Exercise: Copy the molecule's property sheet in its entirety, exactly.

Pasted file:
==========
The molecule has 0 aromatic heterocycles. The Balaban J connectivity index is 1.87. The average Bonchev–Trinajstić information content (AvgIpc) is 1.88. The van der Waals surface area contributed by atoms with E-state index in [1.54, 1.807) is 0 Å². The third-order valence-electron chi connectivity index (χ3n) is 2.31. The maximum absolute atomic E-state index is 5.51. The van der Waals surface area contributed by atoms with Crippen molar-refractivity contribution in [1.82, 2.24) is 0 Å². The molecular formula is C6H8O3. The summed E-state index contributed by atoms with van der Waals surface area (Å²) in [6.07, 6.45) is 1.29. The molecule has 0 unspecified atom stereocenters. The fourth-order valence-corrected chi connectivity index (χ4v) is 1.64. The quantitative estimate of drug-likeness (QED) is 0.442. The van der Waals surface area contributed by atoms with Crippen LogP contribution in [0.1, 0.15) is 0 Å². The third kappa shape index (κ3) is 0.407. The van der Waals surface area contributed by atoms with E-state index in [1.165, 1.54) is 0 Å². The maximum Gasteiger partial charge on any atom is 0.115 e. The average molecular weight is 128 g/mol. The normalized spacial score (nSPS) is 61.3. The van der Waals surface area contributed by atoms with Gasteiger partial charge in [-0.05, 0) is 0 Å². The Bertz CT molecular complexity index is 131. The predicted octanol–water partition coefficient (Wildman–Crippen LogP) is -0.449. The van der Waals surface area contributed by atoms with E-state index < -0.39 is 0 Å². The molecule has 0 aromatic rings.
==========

The molecule has 0 aromatic heterocycles. The Balaban J connectivity index is 1.87. The average Bonchev–Trinajstić information content (AvgIpc) is 1.88. The van der Waals surface area contributed by atoms with E-state index in [1.54, 1.807) is 0 Å². The third-order valence-electron chi connectivity index (χ3n) is 2.31. The maximum absolute atomic E-state index is 5.51. The van der Waals surface area contributed by atoms with Crippen molar-refractivity contribution in [1.82, 2.24) is 0 Å². The molecular formula is C6H8O3. The summed E-state index contributed by atoms with van der Waals surface area (Å²) in [6.07, 6.45) is 1.29. The molecule has 0 unspecified atom stereocenters. The fourth-order valence-corrected chi connectivity index (χ4v) is 1.64. The quantitative estimate of drug-likeness (QED) is 0.442. The van der Waals surface area contributed by atoms with Crippen LogP contribution in [0.1, 0.15) is 0 Å². The third kappa shape index (κ3) is 0.407. The van der Waals surface area contributed by atoms with E-state index in [1.165, 1.54) is 0 Å². The maximum Gasteiger partial charge on any atom is 0.115 e. The average molecular weight is 128 g/mol. The normalized spacial score (nSPS) is 61.3. The van der Waals surface area contributed by atoms with Gasteiger partial charge in [-0.05, 0) is 0 Å². The Bertz CT molecular complexity index is 131. The predicted octanol–water partition coefficient (Wildman–Crippen LogP) is -0.449. The van der Waals surface area contributed by atoms with E-state index < -0.39 is 0 Å². The molecule has 0 aromatic rings.